Higher order taxa
Bacteria; Bacteroidetes; Bacteroidetes; Bacteroidales; Bacteroidaceae; Bacteroides
Bacteroides fluxus is a newly recognized bacterium that is part of the diverse human gastrointestinal microbiome, and the GI microbiome of some other mammalians. The strain of B. fluxus that was isolated from human feces is known as YIT 12057. The short lived life span of this bacterium during observation led to the nomenclature of B. fluxus.
Description and significance
Bacteroides fluxus is an obligately anaerobic, gram stain negative cell that is non-motile, non-spore forming, and rod shaped, measuring 1.0 – 1.4 μm wide and 1.0 – 2.5 μm long. The major fatty acids that make up B. fluxus are anteiso-C15: 0, summed feature 11 (comprising iso-C17: 0 3-OH and/or C18: 2 dimethylacetal), C18: 1ω9c and iso-C15: 0 and the primary respiratory quinones are Mk-10 and Mk-11. The guanine-cytosine content is 45.2 mol%. The 16s rRNA gene sequence of B. fluxus is a 95.0% match to B. uniformis. B. fluxus incubated on GAM agar appear as opaque, whitish gray, circular and domed colonies with butter like texture and a shiny sheen. The identification and 16s rRNA gene sequencing led to the identification of B. fluxus clones in other fecal samples that were uncultured. The frequency in which B. fluxus appears in other fecal samples is indicative that B. fluxus is a common organism found in the GI tract.
The gastrointestinal microbiome has an important impact on health and wellness and disease. While the specifics of the symbiotic relationship between the GI tract and the bacteria are currently poorly understood, researchers are workings towards increasing our understanding of how the GI and the organisms interact. Researchers not only want to identify the organisms and their functions that exist in the GI tract, they want to understand how these organisms affect the physiology of the gut and effect the overall health and wellness as well as disease prevalence.
B. fluxus is an obligate anaerobe. Glucose, galactose, fucose, arabinose, mannitol, rhamnose, and trehalose are external carbon sources for metabolism. There are also several sugar alcohols B. fluxus metabolizes like glycerol, salicin, and sorbitol. The waste products created from fermentative metabolism are succinic acid and acetic acid.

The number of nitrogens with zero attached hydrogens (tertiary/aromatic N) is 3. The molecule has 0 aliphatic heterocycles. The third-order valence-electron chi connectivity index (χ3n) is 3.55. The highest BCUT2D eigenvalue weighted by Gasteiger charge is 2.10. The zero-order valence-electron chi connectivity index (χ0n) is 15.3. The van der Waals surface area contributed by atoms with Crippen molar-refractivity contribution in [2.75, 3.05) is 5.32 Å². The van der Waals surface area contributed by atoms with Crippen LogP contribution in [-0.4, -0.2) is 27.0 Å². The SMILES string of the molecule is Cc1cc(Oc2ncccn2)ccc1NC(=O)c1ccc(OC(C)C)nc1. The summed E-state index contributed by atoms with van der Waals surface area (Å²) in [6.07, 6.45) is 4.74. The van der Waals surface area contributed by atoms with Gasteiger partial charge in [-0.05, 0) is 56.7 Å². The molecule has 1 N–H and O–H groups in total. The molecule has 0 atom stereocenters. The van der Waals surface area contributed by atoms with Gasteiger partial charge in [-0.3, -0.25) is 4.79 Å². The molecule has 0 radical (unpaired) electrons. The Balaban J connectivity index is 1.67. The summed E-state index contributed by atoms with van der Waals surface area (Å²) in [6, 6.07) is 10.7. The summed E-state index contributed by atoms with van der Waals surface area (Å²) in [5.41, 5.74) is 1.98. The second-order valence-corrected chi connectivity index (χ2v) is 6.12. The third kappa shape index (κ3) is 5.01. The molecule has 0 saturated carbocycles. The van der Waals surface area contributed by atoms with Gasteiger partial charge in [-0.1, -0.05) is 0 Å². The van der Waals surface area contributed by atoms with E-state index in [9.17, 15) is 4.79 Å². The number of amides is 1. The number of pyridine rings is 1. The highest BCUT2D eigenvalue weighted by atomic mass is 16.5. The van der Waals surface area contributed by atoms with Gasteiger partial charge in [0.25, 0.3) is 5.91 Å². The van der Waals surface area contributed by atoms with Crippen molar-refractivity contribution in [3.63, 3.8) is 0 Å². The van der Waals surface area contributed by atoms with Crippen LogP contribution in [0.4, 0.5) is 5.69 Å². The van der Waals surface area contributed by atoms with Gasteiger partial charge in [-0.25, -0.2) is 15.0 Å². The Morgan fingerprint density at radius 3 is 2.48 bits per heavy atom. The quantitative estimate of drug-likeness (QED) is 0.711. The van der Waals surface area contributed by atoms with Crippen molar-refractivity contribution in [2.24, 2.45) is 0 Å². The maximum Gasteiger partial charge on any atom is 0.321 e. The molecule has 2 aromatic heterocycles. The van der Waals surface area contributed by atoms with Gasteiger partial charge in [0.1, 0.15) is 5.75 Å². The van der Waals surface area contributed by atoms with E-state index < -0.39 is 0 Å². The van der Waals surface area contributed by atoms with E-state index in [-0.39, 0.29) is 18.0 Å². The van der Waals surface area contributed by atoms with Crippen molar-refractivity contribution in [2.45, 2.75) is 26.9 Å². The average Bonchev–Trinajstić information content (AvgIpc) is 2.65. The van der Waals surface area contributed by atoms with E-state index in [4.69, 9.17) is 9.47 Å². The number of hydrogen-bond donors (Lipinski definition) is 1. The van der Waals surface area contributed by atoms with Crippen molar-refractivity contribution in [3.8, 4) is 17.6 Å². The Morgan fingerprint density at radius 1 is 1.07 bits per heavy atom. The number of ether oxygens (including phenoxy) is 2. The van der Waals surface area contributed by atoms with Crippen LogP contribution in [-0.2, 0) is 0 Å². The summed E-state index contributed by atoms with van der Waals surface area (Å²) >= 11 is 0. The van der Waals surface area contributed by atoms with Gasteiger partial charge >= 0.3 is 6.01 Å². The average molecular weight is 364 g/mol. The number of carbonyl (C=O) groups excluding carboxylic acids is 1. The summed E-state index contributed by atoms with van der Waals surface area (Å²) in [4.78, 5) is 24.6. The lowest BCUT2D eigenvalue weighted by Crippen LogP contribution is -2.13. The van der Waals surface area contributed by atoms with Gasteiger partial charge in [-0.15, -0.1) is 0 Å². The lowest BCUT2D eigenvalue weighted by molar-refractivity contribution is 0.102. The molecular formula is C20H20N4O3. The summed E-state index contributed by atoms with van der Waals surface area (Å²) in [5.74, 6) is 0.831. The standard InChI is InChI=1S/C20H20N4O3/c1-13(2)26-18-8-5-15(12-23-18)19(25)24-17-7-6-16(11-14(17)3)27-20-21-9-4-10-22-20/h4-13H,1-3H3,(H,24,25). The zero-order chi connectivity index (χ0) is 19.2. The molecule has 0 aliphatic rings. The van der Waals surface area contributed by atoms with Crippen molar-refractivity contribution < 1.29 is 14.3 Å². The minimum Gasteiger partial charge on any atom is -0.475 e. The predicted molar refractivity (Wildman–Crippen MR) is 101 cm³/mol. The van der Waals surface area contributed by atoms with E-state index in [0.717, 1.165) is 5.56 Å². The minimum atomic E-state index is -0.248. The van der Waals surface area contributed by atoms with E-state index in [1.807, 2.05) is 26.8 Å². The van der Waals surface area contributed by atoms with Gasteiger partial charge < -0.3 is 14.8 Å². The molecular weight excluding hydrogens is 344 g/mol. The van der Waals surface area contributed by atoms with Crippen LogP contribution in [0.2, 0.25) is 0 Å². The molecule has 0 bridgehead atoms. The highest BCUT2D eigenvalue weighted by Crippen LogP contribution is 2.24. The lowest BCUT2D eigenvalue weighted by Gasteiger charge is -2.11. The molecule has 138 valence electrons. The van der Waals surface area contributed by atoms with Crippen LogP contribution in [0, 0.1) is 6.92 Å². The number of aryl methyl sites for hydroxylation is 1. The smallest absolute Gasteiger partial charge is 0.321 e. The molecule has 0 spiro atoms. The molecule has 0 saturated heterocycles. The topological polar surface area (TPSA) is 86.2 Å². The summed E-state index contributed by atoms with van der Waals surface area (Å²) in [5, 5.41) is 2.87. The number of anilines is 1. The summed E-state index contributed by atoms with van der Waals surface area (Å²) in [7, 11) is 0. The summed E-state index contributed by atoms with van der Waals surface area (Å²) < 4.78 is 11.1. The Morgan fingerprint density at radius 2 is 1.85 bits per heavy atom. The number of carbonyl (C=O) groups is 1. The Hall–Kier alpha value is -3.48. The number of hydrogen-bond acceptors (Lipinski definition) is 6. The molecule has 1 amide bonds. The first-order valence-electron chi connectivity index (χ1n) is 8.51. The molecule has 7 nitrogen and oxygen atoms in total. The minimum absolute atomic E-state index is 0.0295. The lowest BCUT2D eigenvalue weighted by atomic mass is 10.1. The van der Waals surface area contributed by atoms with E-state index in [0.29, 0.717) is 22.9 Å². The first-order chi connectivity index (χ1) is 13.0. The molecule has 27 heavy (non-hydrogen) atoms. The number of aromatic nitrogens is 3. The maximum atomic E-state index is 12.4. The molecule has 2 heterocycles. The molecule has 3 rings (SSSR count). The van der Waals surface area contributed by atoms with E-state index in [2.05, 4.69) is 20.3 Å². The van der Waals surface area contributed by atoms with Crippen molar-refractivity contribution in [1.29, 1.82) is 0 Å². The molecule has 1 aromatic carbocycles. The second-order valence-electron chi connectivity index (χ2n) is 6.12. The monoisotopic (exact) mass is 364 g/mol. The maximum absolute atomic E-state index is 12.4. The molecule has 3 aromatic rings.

Current research is trying to determine what the extent of the mutualistic relationship between host and the GI microbiome, and how this relationship correlates or causes disease. Determining how the microbiota influences host health and wellness, implications in disease etiology, and effect of microbiota on drug metabolism, toxicity and efficacy is a significant subject of research. While researchers know there is a significant importance of the interactions between the microbiome and the host, the physiology is not understood. Increasing our understanding of normal human gut microbiome will lead to understanding abnormal gut micbrobiome and correlations and causations of disease.
Watanabe, Y., Nagai, F., Morotomic, M., Sakon, H., and Tanaka, R. “”Bacteroides clarus sp. nov., Bacteroides fluxus sp. nov. and Bacteroides oleiciplenus sp. nov., isolated from human faeces”. “International Journal of Systematic and Evolutiony Microbiology”. 2010. Volume 60. p. 1864-1869.
Edited by (Samantha Nicholas), student of Rachel Larsen at the University of Southern Maine